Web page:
Marche is hardly alone in his “move along” take. Jon Kay writing in the National Post seemed mostly concerned that feminists might use the attack as an excuse to engage in “tribalism,” maybe even on Twitter. He declared that the answer to “So how should we react to mass murder?” is “In many cases, by doing nothing,” except hope that future mass murderers are thwarted by self-driving cars and automatic braking systems.
Possibly to Canada’s credit, the strangest response to the Yonge Street attack came from the New York Times’s Ross Douthat, who appeared to feel that incels have a valid point about women not having sex with the right people, even if their proposed solutions were insufficiently medieval for his tastes. Douthat opened his column, headlined “The Redistribution of Sex“ (a response to/defence of a university professor’s equally bizarre blog post on that subject), by saying, “Sometimes the extremists and radicals and weirdos see the world more clearly than the respectable and moderate and sane,” and then argued that the best response to murderously violent misogyny is for society to embrace Catholic sexual mores. Sadly, Douthat concludes, since we all stubbornly refuse to recognize that a nearly 2000-year-old organization run entirely by men holds the cure for misogyny, our best bet is sex robots.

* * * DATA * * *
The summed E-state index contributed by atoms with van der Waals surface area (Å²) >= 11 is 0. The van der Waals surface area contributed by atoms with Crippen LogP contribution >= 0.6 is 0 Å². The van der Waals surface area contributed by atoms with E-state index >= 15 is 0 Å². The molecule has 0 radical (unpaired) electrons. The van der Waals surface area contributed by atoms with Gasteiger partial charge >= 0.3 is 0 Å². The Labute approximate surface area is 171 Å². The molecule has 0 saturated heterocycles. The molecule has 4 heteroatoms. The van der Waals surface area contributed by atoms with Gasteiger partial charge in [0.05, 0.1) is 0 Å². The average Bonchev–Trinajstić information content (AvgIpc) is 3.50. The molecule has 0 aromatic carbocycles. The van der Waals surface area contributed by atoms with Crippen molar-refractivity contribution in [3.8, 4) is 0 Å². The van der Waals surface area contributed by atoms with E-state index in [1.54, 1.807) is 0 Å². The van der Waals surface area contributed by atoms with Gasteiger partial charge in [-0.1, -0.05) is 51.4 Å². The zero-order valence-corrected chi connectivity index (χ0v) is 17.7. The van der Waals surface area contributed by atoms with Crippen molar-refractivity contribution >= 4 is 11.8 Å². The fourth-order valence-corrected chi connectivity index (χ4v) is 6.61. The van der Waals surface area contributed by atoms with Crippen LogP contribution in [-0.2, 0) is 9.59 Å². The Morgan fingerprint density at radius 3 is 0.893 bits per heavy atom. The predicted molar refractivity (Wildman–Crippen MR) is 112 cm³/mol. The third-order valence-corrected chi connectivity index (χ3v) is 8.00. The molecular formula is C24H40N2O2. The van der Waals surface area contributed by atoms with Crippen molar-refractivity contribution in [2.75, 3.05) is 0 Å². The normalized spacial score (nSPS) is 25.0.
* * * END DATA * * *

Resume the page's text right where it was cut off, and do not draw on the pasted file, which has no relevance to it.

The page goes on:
It seems easier for some people to imagine sexy Tesla-driving androids than a world in which men don’t believe that women are the loot bags at the man party and everyone gets one. Leave it to a couple of guys to see eight women and two men dead and take the opportunity to reimagine the Sharper Image catalogue.